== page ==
Tuesday, 6 December 2011

Comics should be disposable...

Over the weekend, in a beautiful piece of created news, The Bleeding Cool news website reported that Dark Horse Comics was planning to offer up their books day and date digitally at a cheaper price point.

I say created, as the original release made no actual mention of this beyond the day and date aspect - something which DC have been doing since they relaunched their titles in September, and something which a lot of other companies have been doing for some time.

A mild storm kicked up on Twitter, with a lot of comic book retailers (Local Comic Book Stores, or LCS) reacting angrily at the suggestions of being undercut by the digital market. Many of them announced plans to not carry Dark Horse comics beyond subscriptions (link).

Dark Horse reacted by releasing a statement of clarification.

It was news about nothing - news about the news makers reporting on their reportage.

It did raise some interesting questions over digital distribution in comics, though.

A lot of people have complained about the DC model of digital pricing - the books are the same cost as their print cousins, but with none of the production costs. Why are they charging so much?

The main reason seems to be as a kind of sweetener for the LCS' of the world - to ensure that print remains a viable option to the casual purchaser. In much the same way that the recent "test" by Universal to offer streamed versions of their film Tower Heist on day and date of theatrical release was shot down pretty quickly by movie theaters everywhere, the publishers are possibly concerned with something similar happening at their main point of access.

Comic books are becoming readily available from other sources - both digital and non - but the Direct Market has had such a hold over things for the last couple of decades, that the main place to access content remains the LCS.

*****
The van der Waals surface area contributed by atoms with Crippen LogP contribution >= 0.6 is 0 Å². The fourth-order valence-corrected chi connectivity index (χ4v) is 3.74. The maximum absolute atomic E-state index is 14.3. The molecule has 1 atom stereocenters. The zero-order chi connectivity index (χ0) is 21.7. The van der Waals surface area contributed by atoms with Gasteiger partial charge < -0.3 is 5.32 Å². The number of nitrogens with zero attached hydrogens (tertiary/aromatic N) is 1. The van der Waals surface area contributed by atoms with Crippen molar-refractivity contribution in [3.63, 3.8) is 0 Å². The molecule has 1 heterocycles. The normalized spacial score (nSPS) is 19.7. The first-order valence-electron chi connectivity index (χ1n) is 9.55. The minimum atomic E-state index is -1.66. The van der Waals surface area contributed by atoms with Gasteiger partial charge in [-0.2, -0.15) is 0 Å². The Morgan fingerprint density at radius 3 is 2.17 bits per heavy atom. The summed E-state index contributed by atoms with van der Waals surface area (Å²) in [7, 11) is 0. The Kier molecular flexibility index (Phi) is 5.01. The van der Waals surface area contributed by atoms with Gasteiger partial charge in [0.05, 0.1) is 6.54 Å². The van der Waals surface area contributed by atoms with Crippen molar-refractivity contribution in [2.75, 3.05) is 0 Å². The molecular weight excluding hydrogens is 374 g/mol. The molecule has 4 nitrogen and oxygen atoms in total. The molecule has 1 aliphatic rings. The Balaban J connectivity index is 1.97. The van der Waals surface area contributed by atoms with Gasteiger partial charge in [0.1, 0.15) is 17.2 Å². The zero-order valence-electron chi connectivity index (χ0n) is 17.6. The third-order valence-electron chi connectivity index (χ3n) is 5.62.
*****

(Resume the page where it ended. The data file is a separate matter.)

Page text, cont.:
Digital has massive pro's for the smaller publishers of the world - it provides a low cost point of sale with smaller risk than print runs. It's return isn't as good, but the DM is so heavily stacked in favour of the bigger publishers, that even this isn't so great an option any more.

DC's relaunch possibly did something more harmful than cheap digital options ever could. It made a grab for shelf space, possibly pushing out smaller books in favour of a heavily publicized product which stores used to make a quick buck on. It also made for a three month period of lame duck product for many stores, with all of their titles effectively being cancelled.

I know the concerns of the stores are valid. They are worried that a shrinking market is going to be made tougher by the ease of use options which digital offers. The cheaper price point may make it a done deal for a lot of people too.

Fact is, LCS' have been the haven of the collector for at least 20 years. Comics are no longer low priced, disposable items. I wish they were - I wish there was a newsprint cheap version of every book on every newsstand and in every drug store across the country and world - a one dollar version of the book which, maybe didn't look so nice, but read just fine, and was an easy pick for kids at stores - you know, kids - the future readers - the ones which most LCS' don't court or couldn't care less about.

You could then have a higher priced smaller run at the LCS' available through the DM - the collector copy.

Digital should be cheaper, too. The production costs are small. Dark Horse, if they were indeed going to offer day and date cheaper digital, would have my support as a consumer. It would be a reaction as a business to a complaint by a client base. Digital should be cheaper.

Maybe stores should be talking with publishers about their concerns and offering up suggestions.

Maybe digital books could be pure vanilla books - no added content? Maybe a code could be added to the end of the book - if you liked this and want to buy a print take this to your local store and get a discount on the book/trade? Something to get the collectors away from their iPads and into the stores.

As a consumer I have not the device to read them on, nor the inclination to purchase digital books at a high price point. I like to use them as tasters for possible purchases later down the line.

However, as a self-publishing creator they are invaluable. Shipping to overseas often makes my books too expensive, but digital sales cut out those costs. Not having access to the DM, and therefore to stores (some stores could be doing a lot more to foster relationships on this - you will probably need them in the future!) means that my books aren't available everywhere. With digital they can be.

Angry reactions to a changing market are what hurt most other print industries and the music industry. Perhaps more dialogue is needed, and a little less bombast?

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